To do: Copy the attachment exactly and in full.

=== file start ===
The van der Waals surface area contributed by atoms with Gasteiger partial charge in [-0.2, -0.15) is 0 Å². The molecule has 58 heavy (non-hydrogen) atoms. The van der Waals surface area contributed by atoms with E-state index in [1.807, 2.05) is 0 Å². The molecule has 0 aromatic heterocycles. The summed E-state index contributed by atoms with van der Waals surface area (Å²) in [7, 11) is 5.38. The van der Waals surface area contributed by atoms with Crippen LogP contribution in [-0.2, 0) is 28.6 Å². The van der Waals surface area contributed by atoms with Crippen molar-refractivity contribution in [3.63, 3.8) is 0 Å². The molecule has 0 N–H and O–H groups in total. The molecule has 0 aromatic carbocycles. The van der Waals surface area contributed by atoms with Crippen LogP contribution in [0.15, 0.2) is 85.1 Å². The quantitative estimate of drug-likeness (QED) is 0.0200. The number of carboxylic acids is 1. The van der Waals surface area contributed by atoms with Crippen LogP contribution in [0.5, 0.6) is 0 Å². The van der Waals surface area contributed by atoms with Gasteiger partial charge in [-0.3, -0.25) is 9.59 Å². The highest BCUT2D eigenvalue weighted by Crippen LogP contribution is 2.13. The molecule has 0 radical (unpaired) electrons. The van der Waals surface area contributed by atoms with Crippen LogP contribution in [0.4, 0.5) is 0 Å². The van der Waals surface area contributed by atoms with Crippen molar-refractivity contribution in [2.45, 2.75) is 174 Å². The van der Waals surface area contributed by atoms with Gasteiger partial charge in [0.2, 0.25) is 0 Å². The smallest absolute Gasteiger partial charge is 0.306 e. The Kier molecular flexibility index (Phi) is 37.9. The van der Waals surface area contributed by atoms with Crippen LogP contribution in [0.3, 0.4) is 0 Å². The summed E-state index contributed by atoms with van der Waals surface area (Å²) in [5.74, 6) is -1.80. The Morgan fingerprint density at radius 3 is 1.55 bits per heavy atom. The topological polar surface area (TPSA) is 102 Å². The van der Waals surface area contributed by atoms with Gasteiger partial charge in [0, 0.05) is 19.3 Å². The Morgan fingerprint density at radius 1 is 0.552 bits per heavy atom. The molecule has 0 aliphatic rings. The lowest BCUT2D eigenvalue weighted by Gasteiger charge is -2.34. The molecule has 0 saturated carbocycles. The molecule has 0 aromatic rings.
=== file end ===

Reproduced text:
The van der Waals surface area contributed by atoms with Gasteiger partial charge in [-0.2, -0.15) is 0 Å². The molecule has 58 heavy (non-hydrogen) atoms. The van der Waals surface area contributed by atoms with E-state index in [1.807, 2.05) is 0 Å². The molecule has 0 aromatic heterocycles. The summed E-state index contributed by atoms with van der Waals surface area (Å²) in [7, 11) is 5.38. The van der Waals surface area contributed by atoms with Crippen LogP contribution in [-0.2, 0) is 28.6 Å². The van der Waals surface area contributed by atoms with Crippen molar-refractivity contribution in [3.63, 3.8) is 0 Å². The molecule has 0 N–H and O–H groups in total. The molecule has 0 aromatic carbocycles. The van der Waals surface area contributed by atoms with Crippen LogP contribution in [0.15, 0.2) is 85.1 Å². The quantitative estimate of drug-likeness (QED) is 0.0200. The number of carboxylic acids is 1. The van der Waals surface area contributed by atoms with Crippen LogP contribution in [0.5, 0.6) is 0 Å². The van der Waals surface area contributed by atoms with Gasteiger partial charge in [-0.3, -0.25) is 9.59 Å². The highest BCUT2D eigenvalue weighted by Crippen LogP contribution is 2.13. The molecule has 0 radical (unpaired) electrons. The van der Waals surface area contributed by atoms with Crippen LogP contribution in [0.4, 0.5) is 0 Å². The van der Waals surface area contributed by atoms with Crippen molar-refractivity contribution in [2.45, 2.75) is 174 Å². The van der Waals surface area contributed by atoms with Gasteiger partial charge in [0.2, 0.25) is 0 Å². The smallest absolute Gasteiger partial charge is 0.306 e. The Kier molecular flexibility index (Phi) is 37.9. The van der Waals surface area contributed by atoms with Crippen LogP contribution in [0.3, 0.4) is 0 Å². The summed E-state index contributed by atoms with van der Waals surface area (Å²) in [5.74, 6) is -1.80. The Morgan fingerprint density at radius 3 is 1.55 bits per heavy atom. The topological polar surface area (TPSA) is 102 Å². The van der Waals surface area contributed by atoms with Gasteiger partial charge in [0, 0.05) is 19.3 Å². The Morgan fingerprint density at radius 1 is 0.552 bits per heavy atom. The molecule has 0 aliphatic rings. The lowest BCUT2D eigenvalue weighted by Gasteiger charge is -2.34. The molecule has 0 saturated carbocycles. The molecule has 0 aromatic rings.